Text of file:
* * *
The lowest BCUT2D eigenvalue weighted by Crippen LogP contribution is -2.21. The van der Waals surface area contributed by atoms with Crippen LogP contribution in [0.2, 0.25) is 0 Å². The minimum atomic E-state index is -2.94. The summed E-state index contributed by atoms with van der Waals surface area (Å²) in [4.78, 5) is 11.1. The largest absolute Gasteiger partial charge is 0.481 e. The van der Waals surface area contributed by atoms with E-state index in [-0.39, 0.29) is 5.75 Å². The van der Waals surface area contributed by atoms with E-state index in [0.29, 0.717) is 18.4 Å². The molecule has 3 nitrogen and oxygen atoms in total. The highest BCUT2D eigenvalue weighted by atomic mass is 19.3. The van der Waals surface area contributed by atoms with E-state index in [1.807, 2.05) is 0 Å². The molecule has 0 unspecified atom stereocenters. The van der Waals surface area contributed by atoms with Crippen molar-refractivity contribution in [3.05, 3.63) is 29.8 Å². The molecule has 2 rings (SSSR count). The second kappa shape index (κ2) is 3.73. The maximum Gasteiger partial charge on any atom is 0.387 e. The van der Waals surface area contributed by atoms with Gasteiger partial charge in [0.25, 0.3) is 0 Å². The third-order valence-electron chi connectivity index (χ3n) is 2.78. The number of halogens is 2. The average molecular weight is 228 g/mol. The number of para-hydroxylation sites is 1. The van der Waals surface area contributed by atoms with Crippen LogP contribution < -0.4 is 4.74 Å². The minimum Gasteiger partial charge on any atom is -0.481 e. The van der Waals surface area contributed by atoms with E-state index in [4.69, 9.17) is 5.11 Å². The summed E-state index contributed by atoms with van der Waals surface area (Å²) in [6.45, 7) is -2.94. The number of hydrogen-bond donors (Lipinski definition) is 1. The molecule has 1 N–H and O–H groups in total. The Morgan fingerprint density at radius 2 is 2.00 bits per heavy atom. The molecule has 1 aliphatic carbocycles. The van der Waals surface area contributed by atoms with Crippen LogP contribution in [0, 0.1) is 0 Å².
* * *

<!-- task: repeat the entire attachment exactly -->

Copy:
The lowest BCUT2D eigenvalue weighted by Crippen LogP contribution is -2.21. The van der Waals surface area contributed by atoms with Crippen LogP contribution in [0.2, 0.25) is 0 Å². The minimum atomic E-state index is -2.94. The summed E-state index contributed by atoms with van der Waals surface area (Å²) in [4.78, 5) is 11.1. The largest absolute Gasteiger partial charge is 0.481 e. The van der Waals surface area contributed by atoms with E-state index in [-0.39, 0.29) is 5.75 Å². The van der Waals surface area contributed by atoms with E-state index in [0.29, 0.717) is 18.4 Å². The molecule has 3 nitrogen and oxygen atoms in total. The highest BCUT2D eigenvalue weighted by atomic mass is 19.3. The van der Waals surface area contributed by atoms with E-state index in [1.807, 2.05) is 0 Å². The molecule has 0 unspecified atom stereocenters. The van der Waals surface area contributed by atoms with Crippen molar-refractivity contribution in [3.05, 3.63) is 29.8 Å². The molecule has 2 rings (SSSR count). The second kappa shape index (κ2) is 3.73. The maximum Gasteiger partial charge on any atom is 0.387 e. The van der Waals surface area contributed by atoms with Gasteiger partial charge in [0.25, 0.3) is 0 Å². The third-order valence-electron chi connectivity index (χ3n) is 2.78. The number of halogens is 2. The average molecular weight is 228 g/mol. The number of para-hydroxylation sites is 1. The van der Waals surface area contributed by atoms with Crippen LogP contribution < -0.4 is 4.74 Å². The minimum Gasteiger partial charge on any atom is -0.481 e. The van der Waals surface area contributed by atoms with E-state index in [4.69, 9.17) is 5.11 Å². The summed E-state index contributed by atoms with van der Waals surface area (Å²) in [6.45, 7) is -2.94. The number of hydrogen-bond donors (Lipinski definition) is 1. The molecule has 1 N–H and O–H groups in total. The Morgan fingerprint density at radius 2 is 2.00 bits per heavy atom. The molecule has 1 aliphatic carbocycles. The van der Waals surface area contributed by atoms with Crippen LogP contribution in [0, 0.1) is 0 Å².